Iron Supplementation is Beneficial for Female Athletes
Iron is an essential nutrient, especially for athletes. Iron’s most important role is to transport oxygen through the body via the blood protein hemoglobin. When iron intakes and absorption are inadequate to meet needs, the hemoglobin molecule that contains iron at its core cannot be produced. Symptoms such as fatigue, weakness and dizziness relate to the reduced ability of the body to transport oxygen. Iron deficiency in athletes reduces oxygen uptake and the output of muscles, impairing performance. Female athletes are at additional risk of iron deficiency. As women, they have high blood losses due to menstruation. The World Health Organization reports that one in two women worldwide are iron deficient. Athletes also have higher iron needs: high-impact sports such as running causes blood cells in the foot to burst, athletes may have unbalanced diets when they attempt to achieve a certain body weight or body composition, and the inflammation caused by constant exercise can also prevent efficient iron uptake from food (see the section on iron in the Position Statement on Nutrition and Athletic Performance from the American Dietetic Association for more background). Women who are athletes are therefore at a higher risk of iron deficiency anemia than either women or athletes in general.
Recently, Pasricha and co-workers conducted a systematic review and meta-analysis on the effect of iron supplementation in female athletes. They selected 22 publications that represented the results of supplementing over 900 women randomly to iron supplements or a control treatment. The iron supplementation dose and varied widely, from amounts that can be easily reached by the diet (10 mg) to very high doses given to women with clear iron deficiency (325 mg). Most trials used elemental iron as Fe2SO4 as the intervention. The authors were interested in trials that reported on both maximal and sub-maximal exercise performance, normally expressed as peak oxygen uptake (VO2max) and heart rate during exercise.
The authors found that iron supplementation improved maximal and submaximal exercise performance. Relative and absolute VO2max was improved in the supplemented group in trained women, and the effect was seen in women regardless of whether they were iron deficient at baseline or not. This reflects improvements in the oxygen-carrying capacity of the body. Heart rate decreased during submaximal exercise for the supplemented group, showing that oxygen transportation is more efficient with iron supplementation.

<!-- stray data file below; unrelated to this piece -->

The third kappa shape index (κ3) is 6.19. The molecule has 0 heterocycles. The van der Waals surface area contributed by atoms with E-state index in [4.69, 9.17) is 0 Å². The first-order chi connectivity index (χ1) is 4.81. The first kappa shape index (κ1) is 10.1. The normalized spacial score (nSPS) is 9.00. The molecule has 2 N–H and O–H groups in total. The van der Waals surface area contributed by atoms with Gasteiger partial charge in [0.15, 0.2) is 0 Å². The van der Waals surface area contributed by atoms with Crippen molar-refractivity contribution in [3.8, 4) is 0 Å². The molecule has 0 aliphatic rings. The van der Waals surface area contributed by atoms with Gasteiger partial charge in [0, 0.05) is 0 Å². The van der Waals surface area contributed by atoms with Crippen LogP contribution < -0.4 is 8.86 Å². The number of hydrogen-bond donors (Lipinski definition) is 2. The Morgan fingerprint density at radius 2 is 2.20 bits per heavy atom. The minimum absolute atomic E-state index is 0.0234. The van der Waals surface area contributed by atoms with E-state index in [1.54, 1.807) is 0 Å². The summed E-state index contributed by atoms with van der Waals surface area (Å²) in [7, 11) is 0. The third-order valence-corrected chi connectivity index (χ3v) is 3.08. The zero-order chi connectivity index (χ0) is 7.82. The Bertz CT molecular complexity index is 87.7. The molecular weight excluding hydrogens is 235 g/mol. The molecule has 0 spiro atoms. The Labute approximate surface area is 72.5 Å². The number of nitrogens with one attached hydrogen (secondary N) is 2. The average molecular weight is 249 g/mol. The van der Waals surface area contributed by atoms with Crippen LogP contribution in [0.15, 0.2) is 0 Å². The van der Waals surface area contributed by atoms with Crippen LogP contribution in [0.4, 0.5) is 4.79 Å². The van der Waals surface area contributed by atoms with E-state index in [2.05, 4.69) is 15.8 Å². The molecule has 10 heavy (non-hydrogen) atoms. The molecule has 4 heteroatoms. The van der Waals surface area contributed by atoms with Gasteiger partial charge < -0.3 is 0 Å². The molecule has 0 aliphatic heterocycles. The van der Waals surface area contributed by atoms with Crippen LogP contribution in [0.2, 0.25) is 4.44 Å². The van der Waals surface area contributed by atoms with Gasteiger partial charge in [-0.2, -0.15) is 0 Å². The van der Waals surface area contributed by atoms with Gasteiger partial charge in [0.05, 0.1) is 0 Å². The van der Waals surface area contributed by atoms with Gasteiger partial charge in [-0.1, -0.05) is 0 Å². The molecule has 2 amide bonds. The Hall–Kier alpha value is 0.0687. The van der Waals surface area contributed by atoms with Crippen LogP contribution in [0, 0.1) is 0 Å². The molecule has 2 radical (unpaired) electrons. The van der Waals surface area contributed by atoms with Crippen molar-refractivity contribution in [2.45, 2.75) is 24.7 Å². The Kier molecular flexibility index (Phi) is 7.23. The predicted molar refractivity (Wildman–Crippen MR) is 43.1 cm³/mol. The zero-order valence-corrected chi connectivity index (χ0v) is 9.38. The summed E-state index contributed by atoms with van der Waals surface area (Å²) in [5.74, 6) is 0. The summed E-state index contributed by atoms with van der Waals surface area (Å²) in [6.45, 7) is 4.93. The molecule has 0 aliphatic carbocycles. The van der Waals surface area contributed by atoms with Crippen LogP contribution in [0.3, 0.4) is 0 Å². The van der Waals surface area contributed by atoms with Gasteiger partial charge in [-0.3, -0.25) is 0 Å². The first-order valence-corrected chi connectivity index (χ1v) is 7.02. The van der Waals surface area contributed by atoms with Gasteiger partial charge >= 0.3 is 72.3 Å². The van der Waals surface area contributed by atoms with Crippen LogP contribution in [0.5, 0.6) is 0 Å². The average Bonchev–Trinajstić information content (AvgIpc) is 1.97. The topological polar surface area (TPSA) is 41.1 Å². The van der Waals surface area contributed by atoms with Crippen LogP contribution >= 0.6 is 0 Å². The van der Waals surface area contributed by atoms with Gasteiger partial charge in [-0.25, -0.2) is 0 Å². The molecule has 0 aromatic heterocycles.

This study is important as it shows a functional benefit to iron supplementation that goes beyond merely correcting clinical deficiency. Improvements were seen both in women who were iron deficient, and those who were not. Ultimately, the aim behind taking micronutrient supplements is not to avoid deficiency, but to improve quality of life, or that of another important and tangible outcome. For female athletes, their training regimen is intended to improve their physical performance. It is clear here that iron supplementation can help.
Sant-Rayn Pasricha, Michael Low, Jane Thompson, Ann Farrell, and Luz-Maria De-Regil. Iron Supplementation Benefits Physical Performance in Women of Reproductive Age: A Systematic Review and Meta-Analysis. J. Nutr. 2014 jn.113.189589; first published online April 9, 2014. doi:10.3945/jn.113.189589
Rodriguez NR, Di Marco NM, Langley S. American College of Sports Medicine position stand. Nutrition and athletic performance. Med Sci Sports Exerc. 2009;41:709–31. http://journals.lww.com/acsm-msse/Fulltext/2009/03000/Nutrition_and_Athletic_Performance.27.aspx